Dodgers trade Tim Locastro to Yankees for Drew Finley in win-win deal

Photo: Dustin Nosler

The Dodgers on Wednesday traded Tim Locastro to the Yankees for minor-league right-hander Drew Finley. Locastro had been designated for assignment on Tuesday because the Dodgers needed 40-man roster spots after protecting five players from December’s Rule 5 Draft.

Locastro was among the fastest — if not the fastest — players in the organization. He’s done quite well since coming over with Chase De Jong in July 2015 for international slot money. But the production never really matched the scouting reports. The Dodgers added him to the 40-man roster in September 2017 and he was just 2-for-12 in his two seasons in LA, as he spent most of his time as a pinch-running specialist. The Dodgers might miss his speed, but despite his defensive versatility, he wasn’t really in the team’s future plans.

I had ranked him as the 29th-best in the system before the season and 30th in the midseason update. The 26-year-old probably doesn’t have a clear path to playing time in New York, but the Yankees might be able to find a spot to play the local product.

In return, the Dodgers acquired the Yankees’ 2015 3rd-round draft pick in return. The 22-year-old signed for an over-slot $950,000. The interesting note here is Drew is the son of David Finley, who is the Dodgers’ vice president of amateur/international scouting — i.e., the top scout in the organization.

It’s been a rough go for Finley as a pro. He only has 120 innings pitched in his four professional seasons and he hasn’t made it out of short-season ball (between Rookie Ogden and Low-A Great Lakes, if he were in the Dodgers’ system). He has a 5.48 ERA in that time and has been a combination of too hittable (9.3 H/9) and wild (11.3 BB%). He does have a 22.8 strikeout percentage as a pro, which is encouraging. But there’s a reason he hasn’t made it beyond A-ball just yet.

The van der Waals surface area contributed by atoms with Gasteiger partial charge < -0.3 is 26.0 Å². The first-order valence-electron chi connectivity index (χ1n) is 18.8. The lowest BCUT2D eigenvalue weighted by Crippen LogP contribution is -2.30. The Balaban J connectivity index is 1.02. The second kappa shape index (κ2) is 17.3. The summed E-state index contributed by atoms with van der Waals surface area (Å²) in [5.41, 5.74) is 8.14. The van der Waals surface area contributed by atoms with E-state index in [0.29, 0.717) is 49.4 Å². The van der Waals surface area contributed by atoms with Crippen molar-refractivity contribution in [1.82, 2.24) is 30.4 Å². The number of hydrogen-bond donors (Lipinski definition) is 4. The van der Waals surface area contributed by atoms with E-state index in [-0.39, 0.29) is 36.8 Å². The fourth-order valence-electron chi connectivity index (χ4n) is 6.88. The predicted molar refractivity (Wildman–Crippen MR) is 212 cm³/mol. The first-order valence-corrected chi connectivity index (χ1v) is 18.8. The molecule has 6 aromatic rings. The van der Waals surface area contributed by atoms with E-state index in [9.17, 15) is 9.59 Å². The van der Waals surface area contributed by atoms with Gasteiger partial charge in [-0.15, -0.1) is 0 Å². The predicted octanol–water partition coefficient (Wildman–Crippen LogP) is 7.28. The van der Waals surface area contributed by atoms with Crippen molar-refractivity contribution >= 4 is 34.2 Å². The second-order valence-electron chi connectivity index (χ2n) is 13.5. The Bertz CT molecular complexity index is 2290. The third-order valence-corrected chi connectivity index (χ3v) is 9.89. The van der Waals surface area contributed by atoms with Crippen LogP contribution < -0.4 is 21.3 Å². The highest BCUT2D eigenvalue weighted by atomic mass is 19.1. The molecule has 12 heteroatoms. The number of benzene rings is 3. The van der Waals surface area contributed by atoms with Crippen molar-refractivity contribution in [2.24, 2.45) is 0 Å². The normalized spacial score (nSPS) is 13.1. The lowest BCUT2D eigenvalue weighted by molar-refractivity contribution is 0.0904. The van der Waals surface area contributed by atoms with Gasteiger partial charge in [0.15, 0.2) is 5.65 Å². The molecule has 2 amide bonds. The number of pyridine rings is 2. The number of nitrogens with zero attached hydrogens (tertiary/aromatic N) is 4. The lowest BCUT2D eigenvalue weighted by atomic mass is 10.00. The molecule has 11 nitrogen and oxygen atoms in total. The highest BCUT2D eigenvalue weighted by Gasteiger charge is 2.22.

As a draft prospect, Finley didn’t have a big fastball. He was projectable, but he generally sat in the 88-92 MPH range. Since then, his velocity has ticked up to be consistently in the mid-90s, but it hasn’t come with much command/control. His curveball has always graded out as a plus pitch and is the main source of his swing-and-misses. Finley has added a changeup, but it’s far from refined. While he was drafted as a starting pitcher, his future might lie in the bullpen. In terms of injuries, he suffered a flexor tendon strain that cost him some time in 2017 and a setback cost him some time this past season. He has dealt with elbow/flexor injuries basically his entire pro career to date.

I liked him a little bit in the 2015 draft even if there wasn’t much chance of the Dodgers taking him. David Hood of True Blue LA also liked him quite a bit.

And he’s right. There is still time to turn him into a worthwhile arm. He has arm talent that can’t be taught, but he needs to get over the injuries if he and the Dodgers hope he can be more than low-level organizational depth.

For a guy who was DFA’d (Locastro), the Dodgers couldn’t really have expected much better in return. A former premium draft pitching prospect who has good stuff is much better than a fringy 40-man roster player who doesn’t have a clear path to playing time.

Here’s hoping Locastro succeeds with his new org and that the Dodgers can make something of Finley and his powerful right arm.

About Dustin Nosler

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Dustin Nosler began writing about the Dodgers in July 2009 at his blog, Feelin' Kinda Blue. He co-hosted a weekly podcast with Jared Massey called Dugout Blues. He was a contributor/editor at The Hardball Times and True Blue LA. He graduated from California State University, Sacramento, with his bachelor’s degree in journalism and a minor in digital media. While at CSUS, he worked for the student-run newspaper The State Hornet for three years, culminating with a 1-year term as editor-in-chief. He resides in Stockton, Calif.